Why playing ANZAC Day is special

ANZAC Day is one of the most sacred days on the Australia and New Zealand calendar.

On April 25 1915 brave soliders from Australia and New Zealand formed part of the allied expedition that set out to capture the Gallipoli peninsula in order to open the Dardanelles to the allied navies.  When they landed on the shores of Gallipoli they were met by fierce resistance from the Ottoman Turkish defenders.  Many young lives were lost.  ANZAC Day is not only about that fateful day on the Gallipoli shore.  It’s a day to pay tribute to fallen servicemen and servicewomen through other conflicts including World War II, Vietnam and most recently the missions in Iraq and Afghanistan.

This week through News Limited papers we were introduced to St George-Illawarra’s Joel Thompson and his personal ANZAC Story.  For Joel this will be his first occasion to play in the traditional Dragons versus Roosters game.  ANZAC Day games between these two rivals are always played with added passion and intensity.  Joel will get a feeling for what it’s like when he steps out in the Red V in memory of his family’s role in battle.

The grainy black and white photographs from Sergeant Eric Albert Thompson’s army service file are the only record the St George Illawarra forward has of his great grandfather’s role in World War II.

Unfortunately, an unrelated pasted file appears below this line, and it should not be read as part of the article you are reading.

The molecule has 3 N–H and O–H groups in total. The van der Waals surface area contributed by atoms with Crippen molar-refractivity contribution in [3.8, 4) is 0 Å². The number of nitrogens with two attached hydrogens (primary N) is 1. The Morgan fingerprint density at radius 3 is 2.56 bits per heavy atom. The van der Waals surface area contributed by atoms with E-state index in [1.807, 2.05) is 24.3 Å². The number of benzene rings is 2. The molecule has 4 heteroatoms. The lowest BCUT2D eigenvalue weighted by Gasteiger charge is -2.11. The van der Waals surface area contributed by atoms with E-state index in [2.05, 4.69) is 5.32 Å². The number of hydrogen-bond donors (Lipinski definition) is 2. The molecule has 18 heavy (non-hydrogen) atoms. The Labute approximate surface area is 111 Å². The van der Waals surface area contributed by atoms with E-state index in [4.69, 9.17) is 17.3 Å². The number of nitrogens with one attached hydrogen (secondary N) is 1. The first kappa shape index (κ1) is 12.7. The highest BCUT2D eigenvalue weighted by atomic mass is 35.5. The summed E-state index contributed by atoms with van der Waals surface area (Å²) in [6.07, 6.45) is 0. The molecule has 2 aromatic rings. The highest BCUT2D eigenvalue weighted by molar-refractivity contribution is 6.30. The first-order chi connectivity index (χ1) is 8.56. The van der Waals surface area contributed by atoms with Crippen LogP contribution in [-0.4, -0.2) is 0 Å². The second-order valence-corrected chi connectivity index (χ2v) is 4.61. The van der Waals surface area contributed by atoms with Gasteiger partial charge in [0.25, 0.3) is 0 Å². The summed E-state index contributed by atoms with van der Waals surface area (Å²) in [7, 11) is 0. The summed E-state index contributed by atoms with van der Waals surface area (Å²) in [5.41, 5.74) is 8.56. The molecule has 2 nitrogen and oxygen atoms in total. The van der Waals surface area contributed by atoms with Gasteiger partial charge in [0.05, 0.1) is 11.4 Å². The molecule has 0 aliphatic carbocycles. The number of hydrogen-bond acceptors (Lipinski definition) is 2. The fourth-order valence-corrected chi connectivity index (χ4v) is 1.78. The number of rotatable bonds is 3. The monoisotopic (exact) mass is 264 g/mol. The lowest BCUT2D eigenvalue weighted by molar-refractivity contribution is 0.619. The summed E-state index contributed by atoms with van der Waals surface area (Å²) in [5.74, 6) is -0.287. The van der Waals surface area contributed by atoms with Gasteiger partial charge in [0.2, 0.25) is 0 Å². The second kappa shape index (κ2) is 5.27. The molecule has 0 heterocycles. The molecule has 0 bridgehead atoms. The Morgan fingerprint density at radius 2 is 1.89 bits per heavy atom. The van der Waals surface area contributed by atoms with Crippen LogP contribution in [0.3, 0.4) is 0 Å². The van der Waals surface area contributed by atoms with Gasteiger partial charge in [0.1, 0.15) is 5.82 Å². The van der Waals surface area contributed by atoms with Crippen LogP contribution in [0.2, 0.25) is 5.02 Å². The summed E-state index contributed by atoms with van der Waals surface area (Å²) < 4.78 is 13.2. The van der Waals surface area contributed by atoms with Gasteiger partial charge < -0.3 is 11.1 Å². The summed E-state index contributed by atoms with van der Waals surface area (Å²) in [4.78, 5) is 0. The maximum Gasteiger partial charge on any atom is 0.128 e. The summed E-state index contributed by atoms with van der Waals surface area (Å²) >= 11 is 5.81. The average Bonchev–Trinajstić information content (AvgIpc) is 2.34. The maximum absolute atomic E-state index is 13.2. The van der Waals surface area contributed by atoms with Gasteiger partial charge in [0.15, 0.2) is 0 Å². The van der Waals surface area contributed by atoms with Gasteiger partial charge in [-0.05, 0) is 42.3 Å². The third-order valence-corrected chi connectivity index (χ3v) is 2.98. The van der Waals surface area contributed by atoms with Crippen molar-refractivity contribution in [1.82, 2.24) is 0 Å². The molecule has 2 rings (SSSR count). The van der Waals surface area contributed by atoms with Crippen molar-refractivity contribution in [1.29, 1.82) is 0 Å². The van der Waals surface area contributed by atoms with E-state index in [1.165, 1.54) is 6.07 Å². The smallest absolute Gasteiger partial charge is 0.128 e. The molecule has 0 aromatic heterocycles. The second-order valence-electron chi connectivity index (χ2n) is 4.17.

Full story at

Rugby League players aren’t immune to serving for their country with some making the ultimate sacrifice.

Easts lost centre Bob Tidyman, a Test player in 1914, who was reported missing in action near the scene of heavy fighting near Boulogne in the winter of 1916. His body was never recovered although personal effects, including a NSW Leagues Club ticket with his name on it were later found where he was believed to have fallen.

Full story at

We thank our former and current service personnel for their contribution to serving their country.  May the ANZAC spirit continue to grow…

 They shall grow not old, as we that are left grow old;
Age shall not weary them, nor the years condemn.
At the going down of the sun and in the morning
We will remember them.


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